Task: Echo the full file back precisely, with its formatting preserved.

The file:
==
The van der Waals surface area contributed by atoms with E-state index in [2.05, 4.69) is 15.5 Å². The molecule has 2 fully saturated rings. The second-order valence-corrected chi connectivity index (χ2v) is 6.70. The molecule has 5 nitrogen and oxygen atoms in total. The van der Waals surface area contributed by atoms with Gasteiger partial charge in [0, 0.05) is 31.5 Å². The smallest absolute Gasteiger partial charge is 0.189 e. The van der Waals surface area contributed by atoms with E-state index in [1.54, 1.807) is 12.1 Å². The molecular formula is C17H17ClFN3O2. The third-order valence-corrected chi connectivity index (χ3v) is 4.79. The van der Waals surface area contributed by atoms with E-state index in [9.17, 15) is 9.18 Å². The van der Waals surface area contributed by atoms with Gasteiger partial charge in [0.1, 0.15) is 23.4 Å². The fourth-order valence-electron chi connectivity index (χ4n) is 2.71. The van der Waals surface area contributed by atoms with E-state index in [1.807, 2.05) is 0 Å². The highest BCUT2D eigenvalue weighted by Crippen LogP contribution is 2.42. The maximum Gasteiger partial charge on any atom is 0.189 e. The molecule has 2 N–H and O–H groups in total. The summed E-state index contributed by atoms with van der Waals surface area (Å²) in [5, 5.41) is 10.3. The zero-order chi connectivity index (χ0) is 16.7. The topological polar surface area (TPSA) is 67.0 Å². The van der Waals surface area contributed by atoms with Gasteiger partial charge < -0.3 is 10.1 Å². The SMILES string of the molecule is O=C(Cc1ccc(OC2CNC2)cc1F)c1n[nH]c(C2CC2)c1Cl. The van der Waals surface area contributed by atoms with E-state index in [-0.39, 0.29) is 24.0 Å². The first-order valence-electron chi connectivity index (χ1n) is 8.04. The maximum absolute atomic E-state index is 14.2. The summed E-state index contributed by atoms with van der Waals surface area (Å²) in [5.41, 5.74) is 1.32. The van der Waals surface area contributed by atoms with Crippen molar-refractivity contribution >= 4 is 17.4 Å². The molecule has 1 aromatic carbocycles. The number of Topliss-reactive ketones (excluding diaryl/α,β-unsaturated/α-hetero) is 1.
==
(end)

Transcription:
The van der Waals surface area contributed by atoms with E-state index in [2.05, 4.69) is 15.5 Å². The molecule has 2 fully saturated rings. The second-order valence-corrected chi connectivity index (χ2v) is 6.70. The molecule has 5 nitrogen and oxygen atoms in total. The van der Waals surface area contributed by atoms with Gasteiger partial charge in [0, 0.05) is 31.5 Å². The smallest absolute Gasteiger partial charge is 0.189 e. The van der Waals surface area contributed by atoms with E-state index in [1.54, 1.807) is 12.1 Å². The molecular formula is C17H17ClFN3O2. The third-order valence-corrected chi connectivity index (χ3v) is 4.79. The van der Waals surface area contributed by atoms with E-state index in [9.17, 15) is 9.18 Å². The van der Waals surface area contributed by atoms with Gasteiger partial charge in [0.1, 0.15) is 23.4 Å². The fourth-order valence-electron chi connectivity index (χ4n) is 2.71. The van der Waals surface area contributed by atoms with E-state index in [1.807, 2.05) is 0 Å². The highest BCUT2D eigenvalue weighted by Crippen LogP contribution is 2.42. The maximum Gasteiger partial charge on any atom is 0.189 e. The molecule has 2 N–H and O–H groups in total. The summed E-state index contributed by atoms with van der Waals surface area (Å²) in [5, 5.41) is 10.3. The zero-order chi connectivity index (χ0) is 16.7. The topological polar surface area (TPSA) is 67.0 Å². The van der Waals surface area contributed by atoms with Gasteiger partial charge < -0.3 is 10.1 Å². The SMILES string of the molecule is O=C(Cc1ccc(OC2CNC2)cc1F)c1n[nH]c(C2CC2)c1Cl. The van der Waals surface area contributed by atoms with E-state index in [-0.39, 0.29) is 24.0 Å². The first-order valence-electron chi connectivity index (χ1n) is 8.04. The maximum absolute atomic E-state index is 14.2. The summed E-state index contributed by atoms with van der Waals surface area (Å²) in [5.41, 5.74) is 1.32. The van der Waals surface area contributed by atoms with Crippen molar-refractivity contribution >= 4 is 17.4 Å². The molecule has 1 aromatic carbocycles. The number of Topliss-reactive ketones (excluding diaryl/α,β-unsaturated/α-hetero) is 1.